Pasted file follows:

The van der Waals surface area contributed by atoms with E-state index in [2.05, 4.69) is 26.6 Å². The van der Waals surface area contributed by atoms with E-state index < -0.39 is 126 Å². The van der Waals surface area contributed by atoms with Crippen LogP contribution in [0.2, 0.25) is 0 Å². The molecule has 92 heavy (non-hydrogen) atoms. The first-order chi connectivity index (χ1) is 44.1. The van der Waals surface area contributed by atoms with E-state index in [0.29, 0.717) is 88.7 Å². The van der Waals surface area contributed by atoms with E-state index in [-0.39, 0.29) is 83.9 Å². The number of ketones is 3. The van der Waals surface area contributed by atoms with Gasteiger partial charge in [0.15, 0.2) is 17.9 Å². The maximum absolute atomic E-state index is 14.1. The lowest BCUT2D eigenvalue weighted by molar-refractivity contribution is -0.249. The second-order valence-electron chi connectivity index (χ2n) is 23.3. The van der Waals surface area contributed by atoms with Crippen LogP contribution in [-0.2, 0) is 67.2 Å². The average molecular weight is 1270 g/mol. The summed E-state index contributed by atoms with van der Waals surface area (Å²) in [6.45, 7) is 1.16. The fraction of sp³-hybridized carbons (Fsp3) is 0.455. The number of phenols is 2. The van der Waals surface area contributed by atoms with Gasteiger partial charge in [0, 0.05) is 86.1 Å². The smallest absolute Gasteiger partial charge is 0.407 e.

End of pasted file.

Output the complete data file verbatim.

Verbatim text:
The van der Waals surface area contributed by atoms with E-state index in [2.05, 4.69) is 26.6 Å². The van der Waals surface area contributed by atoms with E-state index < -0.39 is 126 Å². The van der Waals surface area contributed by atoms with Crippen LogP contribution in [0.2, 0.25) is 0 Å². The molecule has 92 heavy (non-hydrogen) atoms. The first-order chi connectivity index (χ1) is 44.1. The van der Waals surface area contributed by atoms with E-state index in [0.29, 0.717) is 88.7 Å². The van der Waals surface area contributed by atoms with E-state index in [-0.39, 0.29) is 83.9 Å². The number of ketones is 3. The van der Waals surface area contributed by atoms with Gasteiger partial charge in [0.15, 0.2) is 17.9 Å². The maximum absolute atomic E-state index is 14.1. The lowest BCUT2D eigenvalue weighted by molar-refractivity contribution is -0.249. The second-order valence-electron chi connectivity index (χ2n) is 23.3. The van der Waals surface area contributed by atoms with Crippen LogP contribution in [-0.2, 0) is 67.2 Å². The average molecular weight is 1270 g/mol. The summed E-state index contributed by atoms with van der Waals surface area (Å²) in [6.45, 7) is 1.16. The fraction of sp³-hybridized carbons (Fsp3) is 0.455. The number of phenols is 2. The van der Waals surface area contributed by atoms with Gasteiger partial charge in [0, 0.05) is 86.1 Å². The smallest absolute Gasteiger partial charge is 0.407 e.